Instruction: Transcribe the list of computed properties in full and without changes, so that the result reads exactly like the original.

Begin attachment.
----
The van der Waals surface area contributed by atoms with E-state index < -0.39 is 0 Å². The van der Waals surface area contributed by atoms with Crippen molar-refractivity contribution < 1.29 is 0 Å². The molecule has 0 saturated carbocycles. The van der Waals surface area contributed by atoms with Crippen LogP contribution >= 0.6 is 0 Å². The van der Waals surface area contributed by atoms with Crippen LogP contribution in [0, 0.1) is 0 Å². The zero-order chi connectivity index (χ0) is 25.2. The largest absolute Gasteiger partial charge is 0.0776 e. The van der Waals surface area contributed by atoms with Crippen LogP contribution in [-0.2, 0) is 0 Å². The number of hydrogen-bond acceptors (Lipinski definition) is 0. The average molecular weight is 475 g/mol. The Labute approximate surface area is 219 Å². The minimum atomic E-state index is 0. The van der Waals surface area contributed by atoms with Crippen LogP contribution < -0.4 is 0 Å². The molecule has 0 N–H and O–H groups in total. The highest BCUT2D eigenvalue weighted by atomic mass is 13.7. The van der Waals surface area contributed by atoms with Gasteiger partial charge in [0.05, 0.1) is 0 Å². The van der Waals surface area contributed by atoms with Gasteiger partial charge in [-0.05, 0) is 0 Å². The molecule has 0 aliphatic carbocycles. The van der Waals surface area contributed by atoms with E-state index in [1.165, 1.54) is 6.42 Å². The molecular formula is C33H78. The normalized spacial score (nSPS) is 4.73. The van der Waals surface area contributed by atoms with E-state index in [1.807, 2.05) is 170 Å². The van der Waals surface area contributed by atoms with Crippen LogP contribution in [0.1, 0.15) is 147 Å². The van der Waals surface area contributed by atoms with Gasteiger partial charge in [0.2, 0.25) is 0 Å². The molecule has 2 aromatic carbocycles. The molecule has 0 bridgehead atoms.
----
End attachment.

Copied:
The van der Waals surface area contributed by atoms with E-state index < -0.39 is 0 Å². The van der Waals surface area contributed by atoms with Crippen molar-refractivity contribution < 1.29 is 0 Å². The molecule has 0 saturated carbocycles. The van der Waals surface area contributed by atoms with Crippen LogP contribution >= 0.6 is 0 Å². The van der Waals surface area contributed by atoms with Crippen LogP contribution in [0, 0.1) is 0 Å². The zero-order chi connectivity index (χ0) is 25.2. The largest absolute Gasteiger partial charge is 0.0776 e. The van der Waals surface area contributed by atoms with Crippen LogP contribution in [-0.2, 0) is 0 Å². The number of hydrogen-bond acceptors (Lipinski definition) is 0. The average molecular weight is 475 g/mol. The Labute approximate surface area is 219 Å². The minimum atomic E-state index is 0. The van der Waals surface area contributed by atoms with Crippen LogP contribution < -0.4 is 0 Å². The molecule has 0 N–H and O–H groups in total. The highest BCUT2D eigenvalue weighted by atomic mass is 13.7. The van der Waals surface area contributed by atoms with Gasteiger partial charge in [0.05, 0.1) is 0 Å². The van der Waals surface area contributed by atoms with Gasteiger partial charge in [-0.05, 0) is 0 Å². The molecule has 0 aliphatic carbocycles. The van der Waals surface area contributed by atoms with E-state index in [1.165, 1.54) is 6.42 Å². The molecular formula is C33H78. The normalized spacial score (nSPS) is 4.73. The van der Waals surface area contributed by atoms with E-state index in [1.807, 2.05) is 170 Å². The van der Waals surface area contributed by atoms with Crippen LogP contribution in [0.1, 0.15) is 147 Å². The van der Waals surface area contributed by atoms with Gasteiger partial charge in [0.2, 0.25) is 0 Å². The molecule has 2 aromatic carbocycles. The molecule has 0 bridgehead atoms.